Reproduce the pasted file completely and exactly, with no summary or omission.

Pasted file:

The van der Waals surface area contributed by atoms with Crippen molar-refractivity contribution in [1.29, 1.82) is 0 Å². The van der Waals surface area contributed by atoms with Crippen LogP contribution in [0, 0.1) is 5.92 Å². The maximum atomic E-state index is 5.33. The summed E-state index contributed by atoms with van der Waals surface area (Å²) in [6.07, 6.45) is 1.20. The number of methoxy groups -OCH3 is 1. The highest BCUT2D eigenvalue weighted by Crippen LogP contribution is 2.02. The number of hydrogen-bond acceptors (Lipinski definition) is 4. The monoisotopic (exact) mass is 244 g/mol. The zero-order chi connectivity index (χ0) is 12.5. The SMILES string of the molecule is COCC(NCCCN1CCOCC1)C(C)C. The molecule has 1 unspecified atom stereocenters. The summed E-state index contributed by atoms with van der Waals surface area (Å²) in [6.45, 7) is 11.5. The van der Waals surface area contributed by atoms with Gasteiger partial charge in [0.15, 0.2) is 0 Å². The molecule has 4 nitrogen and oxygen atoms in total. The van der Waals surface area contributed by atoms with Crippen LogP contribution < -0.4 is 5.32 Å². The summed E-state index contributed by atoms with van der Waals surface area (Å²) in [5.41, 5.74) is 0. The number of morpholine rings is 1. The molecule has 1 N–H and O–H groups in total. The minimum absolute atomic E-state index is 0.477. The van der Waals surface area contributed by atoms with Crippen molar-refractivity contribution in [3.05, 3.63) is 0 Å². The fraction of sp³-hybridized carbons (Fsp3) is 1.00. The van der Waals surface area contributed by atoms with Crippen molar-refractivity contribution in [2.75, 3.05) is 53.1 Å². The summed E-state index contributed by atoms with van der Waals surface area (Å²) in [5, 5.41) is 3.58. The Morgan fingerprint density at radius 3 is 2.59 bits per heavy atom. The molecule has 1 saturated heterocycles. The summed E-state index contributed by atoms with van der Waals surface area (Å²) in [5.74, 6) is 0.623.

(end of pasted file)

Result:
The van der Waals surface area contributed by atoms with Crippen molar-refractivity contribution in [1.29, 1.82) is 0 Å². The van der Waals surface area contributed by atoms with Crippen LogP contribution in [0, 0.1) is 5.92 Å². The maximum atomic E-state index is 5.33. The summed E-state index contributed by atoms with van der Waals surface area (Å²) in [6.07, 6.45) is 1.20. The number of methoxy groups -OCH3 is 1. The highest BCUT2D eigenvalue weighted by Crippen LogP contribution is 2.02. The number of hydrogen-bond acceptors (Lipinski definition) is 4. The monoisotopic (exact) mass is 244 g/mol. The zero-order chi connectivity index (χ0) is 12.5. The SMILES string of the molecule is COCC(NCCCN1CCOCC1)C(C)C. The molecule has 1 unspecified atom stereocenters. The summed E-state index contributed by atoms with van der Waals surface area (Å²) in [6.45, 7) is 11.5. The van der Waals surface area contributed by atoms with Gasteiger partial charge in [0.15, 0.2) is 0 Å². The molecule has 4 nitrogen and oxygen atoms in total. The van der Waals surface area contributed by atoms with Crippen LogP contribution < -0.4 is 5.32 Å². The summed E-state index contributed by atoms with van der Waals surface area (Å²) in [5.41, 5.74) is 0. The number of morpholine rings is 1. The molecule has 1 N–H and O–H groups in total. The minimum absolute atomic E-state index is 0.477. The van der Waals surface area contributed by atoms with Crippen molar-refractivity contribution in [3.05, 3.63) is 0 Å². The fraction of sp³-hybridized carbons (Fsp3) is 1.00. The van der Waals surface area contributed by atoms with Crippen molar-refractivity contribution in [2.75, 3.05) is 53.1 Å². The summed E-state index contributed by atoms with van der Waals surface area (Å²) in [5, 5.41) is 3.58. The Morgan fingerprint density at radius 3 is 2.59 bits per heavy atom. The molecule has 1 saturated heterocycles. The summed E-state index contributed by atoms with van der Waals surface area (Å²) in [5.74, 6) is 0.623.